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Which Bird Nests Without the Father?

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The tiny female hummingbird hovers over the gaping beaks of her chicks as she feeds them nectar and small insects. The male hummingbird is nowhere to be seen -- once mating is complete, his job is done. Hummingbirds are one of several bird families that follow a similar pattern of females nesting and raising their young without the assistance of a male bird.


The Anatidae family includes ducks, geese and swans in 49 genera, divided into 114 species. The nesting and brooding patterns vary between the species. The common eider (Somateria mollissima), hooded merganser (Lophodytes cucullatus), Mandarin duck (Aix galericulata) and wood duck (Aix sponsa) are among anatids that follow a pattern of the males leaving the nest after the female begins incubating the eggs. While some birds arrive at the breeding grounds as mated pairs, others seek a mate after arriving. Generally, several males court one or two females. Once a female has selected a male and the pair have mated, she builds a nest, lining the nest with down feathers. The mating pair is monogamous, but once the female begins incubating the five to 13 eggs, the male leaves and doesn't return.


The Phasianidae family includes more than 214 species divided into 50 genera. The family includes chickens, grouse, peafowl, pheasants and turkeys. While the mating and nesting patterns vary depending on the species, a number of phasianids follow a polygynous pattern, with the male mating with more than one female and each female brooding and raising her chicks alone. Among the polygynous phasianids are domestic chickens (Gallus domesticus), common pheasants (Phasianus colchicus), greater sage grouse (Centrocercus urophasianus) and Indian blue peafowl (Pavo cristatus). Phasianids are known for brightly colored males and modestly colored females. The female's drab feathers allow her to blend into dry grass and bushes when she's nesting. After mating, she scrapes a hole in the ground and lines it with twigs, leaves and feathers, where she broods her eggs without any assistance from the male.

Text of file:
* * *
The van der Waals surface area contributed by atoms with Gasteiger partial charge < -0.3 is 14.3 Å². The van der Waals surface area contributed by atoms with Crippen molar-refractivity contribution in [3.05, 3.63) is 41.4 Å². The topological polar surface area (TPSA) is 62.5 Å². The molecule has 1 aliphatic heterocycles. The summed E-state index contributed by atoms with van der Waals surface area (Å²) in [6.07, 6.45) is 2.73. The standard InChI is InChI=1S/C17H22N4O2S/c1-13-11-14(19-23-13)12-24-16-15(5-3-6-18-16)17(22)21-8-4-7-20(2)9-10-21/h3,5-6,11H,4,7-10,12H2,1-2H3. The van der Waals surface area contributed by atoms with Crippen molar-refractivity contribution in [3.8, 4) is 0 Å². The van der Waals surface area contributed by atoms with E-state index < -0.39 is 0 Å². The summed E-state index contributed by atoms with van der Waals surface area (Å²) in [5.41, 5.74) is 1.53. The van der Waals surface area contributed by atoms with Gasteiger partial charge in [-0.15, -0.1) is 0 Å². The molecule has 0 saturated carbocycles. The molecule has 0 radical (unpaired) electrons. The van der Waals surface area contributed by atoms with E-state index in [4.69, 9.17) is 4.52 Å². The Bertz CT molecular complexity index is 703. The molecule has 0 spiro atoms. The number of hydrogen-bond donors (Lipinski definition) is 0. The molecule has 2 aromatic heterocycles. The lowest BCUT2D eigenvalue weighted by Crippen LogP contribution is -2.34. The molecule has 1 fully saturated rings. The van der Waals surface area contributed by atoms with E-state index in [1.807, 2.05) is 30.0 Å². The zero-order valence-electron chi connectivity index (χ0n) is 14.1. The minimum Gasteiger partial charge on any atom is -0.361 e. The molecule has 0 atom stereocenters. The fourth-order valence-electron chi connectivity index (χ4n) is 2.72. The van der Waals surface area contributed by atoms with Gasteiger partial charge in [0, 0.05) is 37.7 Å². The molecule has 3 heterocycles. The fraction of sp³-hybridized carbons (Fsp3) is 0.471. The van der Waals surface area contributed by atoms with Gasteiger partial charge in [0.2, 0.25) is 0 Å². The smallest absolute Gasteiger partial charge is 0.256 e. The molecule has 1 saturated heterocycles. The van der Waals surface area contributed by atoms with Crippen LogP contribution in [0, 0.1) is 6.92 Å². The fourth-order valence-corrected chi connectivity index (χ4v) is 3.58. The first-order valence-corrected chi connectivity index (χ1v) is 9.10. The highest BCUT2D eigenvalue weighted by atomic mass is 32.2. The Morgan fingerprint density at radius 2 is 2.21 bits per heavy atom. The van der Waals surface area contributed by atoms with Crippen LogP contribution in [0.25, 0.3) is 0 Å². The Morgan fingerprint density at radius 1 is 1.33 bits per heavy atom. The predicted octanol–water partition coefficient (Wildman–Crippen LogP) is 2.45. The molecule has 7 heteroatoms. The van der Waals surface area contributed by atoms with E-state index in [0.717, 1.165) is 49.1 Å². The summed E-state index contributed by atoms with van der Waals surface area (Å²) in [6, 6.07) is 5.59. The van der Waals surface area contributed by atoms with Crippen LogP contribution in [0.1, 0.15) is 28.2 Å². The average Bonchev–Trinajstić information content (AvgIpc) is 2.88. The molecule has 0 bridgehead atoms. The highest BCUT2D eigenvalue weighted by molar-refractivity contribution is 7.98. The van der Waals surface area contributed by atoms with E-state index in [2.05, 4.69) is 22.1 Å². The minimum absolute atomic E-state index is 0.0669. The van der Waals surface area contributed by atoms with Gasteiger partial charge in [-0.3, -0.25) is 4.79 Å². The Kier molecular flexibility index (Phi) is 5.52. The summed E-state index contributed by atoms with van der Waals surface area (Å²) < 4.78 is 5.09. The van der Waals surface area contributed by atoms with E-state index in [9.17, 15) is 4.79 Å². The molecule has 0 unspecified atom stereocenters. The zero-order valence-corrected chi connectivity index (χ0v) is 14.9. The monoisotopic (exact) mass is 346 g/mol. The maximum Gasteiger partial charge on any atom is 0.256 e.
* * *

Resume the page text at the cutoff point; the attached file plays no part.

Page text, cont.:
The bowerbirds are native to Australia and New Guinea. The bowerbird family (Ptilonorhynchidae) is divided into eight genera and 20 species, including the satin bowerbird (Ptilonorhynchus violaceus), Vogelkop bowerbird (Amblyornis inornata) and fire-maned bowerbird (Sericulus bakeri). This family of birds is known for the elaborate bowers that the males build to attract the females, decorating the bowers with blue and yellow feathers, shells, berries and other small items. When a female arrives, the male sings and dashes in and out of the bower to entice her to mate. He repeats this behavior with several females over the breeding season. Once the mating is complete, the female leaves and builds a nest of twigs, leaves and vines in a tree, 3 to 7 1/2 feet above the ground, where she lays her eggs and cares for the chicks.


There are 328 species of hummingbird, all native to the Americas. The hummingbird family (Trochilidae) is divided into two subfamilies, Phaethornithinae and Trochilinae. The familiar ruby-throated hummingbird (Archilochus colubris), black-chinned hummingbird (Archilochus alexandri) and Anna's hummingbird (Calypte anna) follow the same mating patterns as most hummingbird species. While the courtship is filled with aerobatic displays, after mating the pair separates. The male may search for more females while the female builds a tiny, cozy, cuplike nest for her one to three eggs. The entire responsibility for incubating the eggs, keeping the chicks warm and feeding them remains with the female.